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Osborne considers selling off public stake in social housing

A massive housing shake-up could see Whitehall selling off its stake in housing associations in a multi-billion-pound effort to privatise the sector’s debt and revive the national market.

The Financial Times reported that officials privy to chancellor George Osborne’s plans argued that the more radical the changes, the higher the odds that housing associations will “reinvent themselves” by borrowing more and taking greater housebuilding risks.

And given the housing associations’ £133bn net assets in 2014, of which taxpayers contributed £44bn in capital grants, the potential decision to try to sell off this investment (which is technically made up of interest-free debt) would represent one of the government’s largest privatisations.

But, according to the paper, some officials believe that a more modest deregulation of housing associations would be best to ensure lenders remain confident – given that their private investment is vital to fund construction schemes.

Despite these tensions, the foundations for reform had already been laid last month after the Office of National Statistics (ONS) reclassified housing associations and some for-profit housing bodies as a part of the public sector.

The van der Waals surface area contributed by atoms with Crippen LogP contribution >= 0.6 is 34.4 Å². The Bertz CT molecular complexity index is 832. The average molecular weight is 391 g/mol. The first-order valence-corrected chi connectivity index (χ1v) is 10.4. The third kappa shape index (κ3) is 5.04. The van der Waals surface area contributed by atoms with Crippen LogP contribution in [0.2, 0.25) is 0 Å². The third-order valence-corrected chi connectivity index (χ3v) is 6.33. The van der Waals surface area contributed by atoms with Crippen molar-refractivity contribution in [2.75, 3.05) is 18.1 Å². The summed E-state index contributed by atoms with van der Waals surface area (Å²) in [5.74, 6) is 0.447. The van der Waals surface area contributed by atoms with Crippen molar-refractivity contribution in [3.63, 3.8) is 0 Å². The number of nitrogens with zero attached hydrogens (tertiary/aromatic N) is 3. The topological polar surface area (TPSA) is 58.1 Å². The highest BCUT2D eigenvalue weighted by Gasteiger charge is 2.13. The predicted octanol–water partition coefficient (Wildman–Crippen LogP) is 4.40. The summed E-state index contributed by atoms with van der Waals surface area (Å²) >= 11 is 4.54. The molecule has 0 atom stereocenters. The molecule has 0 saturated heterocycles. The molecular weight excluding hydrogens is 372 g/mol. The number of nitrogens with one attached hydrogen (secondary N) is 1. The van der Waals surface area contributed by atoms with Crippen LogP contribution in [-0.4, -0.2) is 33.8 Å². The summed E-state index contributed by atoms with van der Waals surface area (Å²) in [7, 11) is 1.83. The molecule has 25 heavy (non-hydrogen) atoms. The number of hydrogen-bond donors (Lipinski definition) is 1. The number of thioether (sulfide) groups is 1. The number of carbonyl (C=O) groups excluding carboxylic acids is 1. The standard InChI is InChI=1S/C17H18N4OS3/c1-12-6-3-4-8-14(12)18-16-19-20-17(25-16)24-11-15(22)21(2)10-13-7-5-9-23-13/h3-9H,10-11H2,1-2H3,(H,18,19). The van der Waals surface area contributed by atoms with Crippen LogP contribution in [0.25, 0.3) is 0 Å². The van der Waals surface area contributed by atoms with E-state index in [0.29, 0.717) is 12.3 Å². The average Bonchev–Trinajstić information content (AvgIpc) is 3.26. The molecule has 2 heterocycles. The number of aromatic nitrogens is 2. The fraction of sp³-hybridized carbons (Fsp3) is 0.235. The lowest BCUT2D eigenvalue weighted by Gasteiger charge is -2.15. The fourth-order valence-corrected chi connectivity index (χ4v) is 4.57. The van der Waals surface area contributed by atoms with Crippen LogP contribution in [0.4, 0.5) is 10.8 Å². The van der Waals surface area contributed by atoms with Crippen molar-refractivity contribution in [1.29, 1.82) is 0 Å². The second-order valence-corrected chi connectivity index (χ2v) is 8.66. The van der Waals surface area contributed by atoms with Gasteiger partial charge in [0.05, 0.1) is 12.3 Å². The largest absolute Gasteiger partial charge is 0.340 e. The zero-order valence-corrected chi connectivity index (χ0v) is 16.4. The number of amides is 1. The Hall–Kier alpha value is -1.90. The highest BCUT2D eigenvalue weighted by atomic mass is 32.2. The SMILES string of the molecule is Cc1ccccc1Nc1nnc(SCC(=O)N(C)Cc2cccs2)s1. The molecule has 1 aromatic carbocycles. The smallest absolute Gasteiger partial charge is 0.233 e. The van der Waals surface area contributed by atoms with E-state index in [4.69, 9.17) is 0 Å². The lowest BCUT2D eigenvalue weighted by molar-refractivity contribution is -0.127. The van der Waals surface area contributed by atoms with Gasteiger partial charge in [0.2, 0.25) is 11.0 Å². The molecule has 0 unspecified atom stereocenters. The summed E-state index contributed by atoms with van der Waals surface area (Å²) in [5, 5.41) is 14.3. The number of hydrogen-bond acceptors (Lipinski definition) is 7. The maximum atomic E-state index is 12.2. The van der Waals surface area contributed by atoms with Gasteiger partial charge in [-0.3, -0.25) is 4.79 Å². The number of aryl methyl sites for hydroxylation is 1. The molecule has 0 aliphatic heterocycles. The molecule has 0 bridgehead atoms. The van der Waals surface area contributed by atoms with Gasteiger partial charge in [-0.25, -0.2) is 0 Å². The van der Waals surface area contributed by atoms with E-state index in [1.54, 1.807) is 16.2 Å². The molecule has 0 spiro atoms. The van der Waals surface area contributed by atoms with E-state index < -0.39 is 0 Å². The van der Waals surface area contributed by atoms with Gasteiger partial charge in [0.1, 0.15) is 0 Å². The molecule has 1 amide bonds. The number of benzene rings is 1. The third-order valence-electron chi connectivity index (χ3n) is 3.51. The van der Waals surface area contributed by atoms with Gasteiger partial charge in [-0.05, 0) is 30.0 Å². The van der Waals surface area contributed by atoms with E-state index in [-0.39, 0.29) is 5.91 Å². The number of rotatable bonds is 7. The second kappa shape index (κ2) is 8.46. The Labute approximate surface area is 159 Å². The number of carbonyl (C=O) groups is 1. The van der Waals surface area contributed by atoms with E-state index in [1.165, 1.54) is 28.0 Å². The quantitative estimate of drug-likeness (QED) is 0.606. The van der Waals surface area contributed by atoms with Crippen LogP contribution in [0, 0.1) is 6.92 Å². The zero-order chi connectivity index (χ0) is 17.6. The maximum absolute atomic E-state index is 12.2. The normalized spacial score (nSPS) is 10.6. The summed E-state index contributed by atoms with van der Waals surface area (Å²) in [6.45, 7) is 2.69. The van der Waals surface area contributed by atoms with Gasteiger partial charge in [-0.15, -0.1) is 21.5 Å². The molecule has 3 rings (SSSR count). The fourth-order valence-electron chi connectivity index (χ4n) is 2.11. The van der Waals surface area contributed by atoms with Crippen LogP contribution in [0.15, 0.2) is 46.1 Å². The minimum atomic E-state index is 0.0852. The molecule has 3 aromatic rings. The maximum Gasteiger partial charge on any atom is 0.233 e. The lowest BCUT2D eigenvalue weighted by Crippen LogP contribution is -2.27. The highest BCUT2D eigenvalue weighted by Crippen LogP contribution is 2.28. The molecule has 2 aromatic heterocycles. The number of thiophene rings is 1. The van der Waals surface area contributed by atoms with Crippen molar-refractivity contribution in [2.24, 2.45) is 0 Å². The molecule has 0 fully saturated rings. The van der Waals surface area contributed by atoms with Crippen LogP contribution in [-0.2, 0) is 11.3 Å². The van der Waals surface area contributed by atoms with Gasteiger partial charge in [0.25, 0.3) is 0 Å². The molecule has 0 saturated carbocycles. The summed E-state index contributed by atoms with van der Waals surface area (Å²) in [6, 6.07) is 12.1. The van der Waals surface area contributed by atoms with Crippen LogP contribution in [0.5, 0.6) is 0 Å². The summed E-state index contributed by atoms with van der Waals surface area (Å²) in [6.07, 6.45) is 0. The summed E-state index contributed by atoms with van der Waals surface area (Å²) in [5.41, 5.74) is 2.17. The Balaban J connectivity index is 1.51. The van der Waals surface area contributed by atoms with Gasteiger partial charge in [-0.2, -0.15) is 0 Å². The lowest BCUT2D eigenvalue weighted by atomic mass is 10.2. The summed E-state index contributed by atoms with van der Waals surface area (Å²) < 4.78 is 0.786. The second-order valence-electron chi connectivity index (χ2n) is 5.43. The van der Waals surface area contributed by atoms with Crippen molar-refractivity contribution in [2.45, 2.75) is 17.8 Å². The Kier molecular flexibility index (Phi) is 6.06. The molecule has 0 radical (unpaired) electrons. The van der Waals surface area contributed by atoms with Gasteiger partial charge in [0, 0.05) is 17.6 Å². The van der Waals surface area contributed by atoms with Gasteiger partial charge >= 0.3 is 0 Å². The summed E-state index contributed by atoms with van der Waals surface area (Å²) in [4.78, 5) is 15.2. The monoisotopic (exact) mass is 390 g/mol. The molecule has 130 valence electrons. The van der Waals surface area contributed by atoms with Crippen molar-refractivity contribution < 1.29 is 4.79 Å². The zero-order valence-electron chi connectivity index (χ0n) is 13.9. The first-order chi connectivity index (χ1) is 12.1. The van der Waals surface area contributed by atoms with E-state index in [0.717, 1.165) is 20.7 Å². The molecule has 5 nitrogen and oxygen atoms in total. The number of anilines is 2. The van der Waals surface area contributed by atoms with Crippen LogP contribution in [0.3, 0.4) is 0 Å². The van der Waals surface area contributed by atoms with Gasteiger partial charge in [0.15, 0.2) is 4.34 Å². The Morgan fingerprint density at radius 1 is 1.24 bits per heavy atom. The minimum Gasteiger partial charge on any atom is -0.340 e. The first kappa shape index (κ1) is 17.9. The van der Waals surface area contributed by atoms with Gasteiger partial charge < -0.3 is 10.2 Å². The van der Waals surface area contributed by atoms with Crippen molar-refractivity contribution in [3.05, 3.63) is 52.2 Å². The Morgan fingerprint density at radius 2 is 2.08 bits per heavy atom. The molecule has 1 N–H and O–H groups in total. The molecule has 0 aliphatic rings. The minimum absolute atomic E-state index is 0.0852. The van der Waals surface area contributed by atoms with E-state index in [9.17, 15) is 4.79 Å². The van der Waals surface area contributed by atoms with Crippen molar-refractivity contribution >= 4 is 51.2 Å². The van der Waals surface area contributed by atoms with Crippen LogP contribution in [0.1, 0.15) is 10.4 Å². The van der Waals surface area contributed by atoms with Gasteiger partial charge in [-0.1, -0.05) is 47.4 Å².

The move – a result of legislative and regulatory changes brought about through the Housing and Regeneration Act 2008 – risks adding £60bn to the sector’s net debt.

The government, supported by the National Housing Federation, fought back with a threat to introduce deregulatory measures in the Housing Bill to reverse the issues raised in this decision. The Bill has recently passed through a second sitting at the House of Commons last week and will undergo the committee stage tomorrow (17 November).

Shadow housing minister John Healey MP also said at the time that the decision was a blow to the chancellor and undermined the basis for the voluntary Right to Buy deal announced in October.

But given this new classification, selling off grants and putting an end to governmental control over the sector could reduce public sector debt by more than £100bn.

Labour’s Richard Burgon MP, shadow Treasury minister, said these alleged plans – joined with this weekend’s decision to sell off Northern Rock’s mortgages – confirm that Osborne is keen on “selling off everything he can lay his hands on” to push through the Spending Review next week and “keep his leadership bid on track”.

“The rumoured privatisation of housing associations, which largely house people on low incomes, further proves George Osborne is again putting political games ahead of a proper strategic plan for our public finances,” he added.

(Top image c. Richard Stonehouse/PA Wire)


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